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### 6.2.2 Numerical predicates

Function: number? obj
Function: complex? obj
Function: real? obj
Function: rational? obj
Function: integer? obj
[R5RS] Returns `#t` if obj is a number, a complex number, a real number, a rational number or an integer, respectively. In Gauche, a set of numbers is the same as a set of complex numbers, and a set of rational numbers is the same as a set of integers.

 ```(complex? 3+4i) => #t (complex? 3) => #t (real? 3) => #t (real? -2.5+0.0i) => #t (real? #e1e10) => #t (integer? 3+0i) => #t (integer? 3.0) => #t ```

Function: exact? obj
Function: inexact? obj
[R5RS] Returns `#t` if obj is an exact number and an inexact number, respectively.

 ```(exact? 1) => #t (exact? 1.0) => #f (inexact? 1) => #f (inexact? 1.0) => #t (exact? (modulo 5 3)) => #t (inexact? (modulo 5 3.0)) => #f ```

Function: zero? z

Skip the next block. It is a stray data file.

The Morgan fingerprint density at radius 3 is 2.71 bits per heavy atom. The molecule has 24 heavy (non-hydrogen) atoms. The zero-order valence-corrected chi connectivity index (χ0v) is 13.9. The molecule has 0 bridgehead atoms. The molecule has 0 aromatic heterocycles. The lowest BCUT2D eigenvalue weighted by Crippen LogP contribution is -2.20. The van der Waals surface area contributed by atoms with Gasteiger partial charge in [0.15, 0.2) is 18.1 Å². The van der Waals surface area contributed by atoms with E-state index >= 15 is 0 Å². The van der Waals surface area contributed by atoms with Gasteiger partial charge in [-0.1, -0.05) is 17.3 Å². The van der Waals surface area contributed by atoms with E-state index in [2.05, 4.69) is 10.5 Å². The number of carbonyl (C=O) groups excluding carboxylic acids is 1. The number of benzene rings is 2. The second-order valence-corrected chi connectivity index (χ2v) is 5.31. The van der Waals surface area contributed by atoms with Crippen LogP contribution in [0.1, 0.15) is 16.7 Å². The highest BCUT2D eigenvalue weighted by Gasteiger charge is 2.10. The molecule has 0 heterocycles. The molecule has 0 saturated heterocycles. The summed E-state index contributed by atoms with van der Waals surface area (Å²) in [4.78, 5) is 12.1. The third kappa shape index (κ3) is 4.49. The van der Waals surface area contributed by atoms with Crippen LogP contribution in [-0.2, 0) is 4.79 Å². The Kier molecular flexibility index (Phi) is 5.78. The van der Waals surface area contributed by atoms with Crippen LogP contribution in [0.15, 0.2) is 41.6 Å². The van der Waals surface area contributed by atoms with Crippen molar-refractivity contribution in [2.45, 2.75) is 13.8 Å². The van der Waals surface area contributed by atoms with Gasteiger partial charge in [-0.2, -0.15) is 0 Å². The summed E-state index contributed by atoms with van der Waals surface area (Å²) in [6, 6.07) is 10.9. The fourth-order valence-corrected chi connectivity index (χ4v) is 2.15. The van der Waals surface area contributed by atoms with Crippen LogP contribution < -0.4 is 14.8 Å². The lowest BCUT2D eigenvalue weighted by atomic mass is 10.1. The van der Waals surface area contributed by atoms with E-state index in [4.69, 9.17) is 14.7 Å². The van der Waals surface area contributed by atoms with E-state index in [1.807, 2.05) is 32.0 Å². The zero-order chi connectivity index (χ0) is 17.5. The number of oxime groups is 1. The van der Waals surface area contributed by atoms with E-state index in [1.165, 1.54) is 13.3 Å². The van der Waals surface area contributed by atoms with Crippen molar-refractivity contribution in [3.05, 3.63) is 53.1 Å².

[R5RS] Returns `#t` if a number z equals to zero.

 ```(zero? 1) => #f (zero? 0) => #t (zero? 0.0) => #t (zero? 0.0+0.0i) => #t ```

Function: positive? x
Function: negative? x
[R5RS] Returns `#t` if a real number x is positive and negative, respectively. It is an error to pass a non-real number.

Function: odd? n
Function: even? n
[R5RS] Returns `#t` if an integer n is odd and even, respectively. It is an error to pass a non-integral number.

 ```(odd? 3) => #t (even? 3) => #f (odd? 3.0) => #t ```

Function: fixnum? n
Function: bignum? n
Returns `#t` iff n is an exact integer whose internal representation is fixnum and bignum, respectively. Portable Scheme programs don't need to care about the internal representation of integer. These are for certain low-level routines that does particular optimization.

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This document was generated by Ken Dickey on November, 28 2002 using texi2html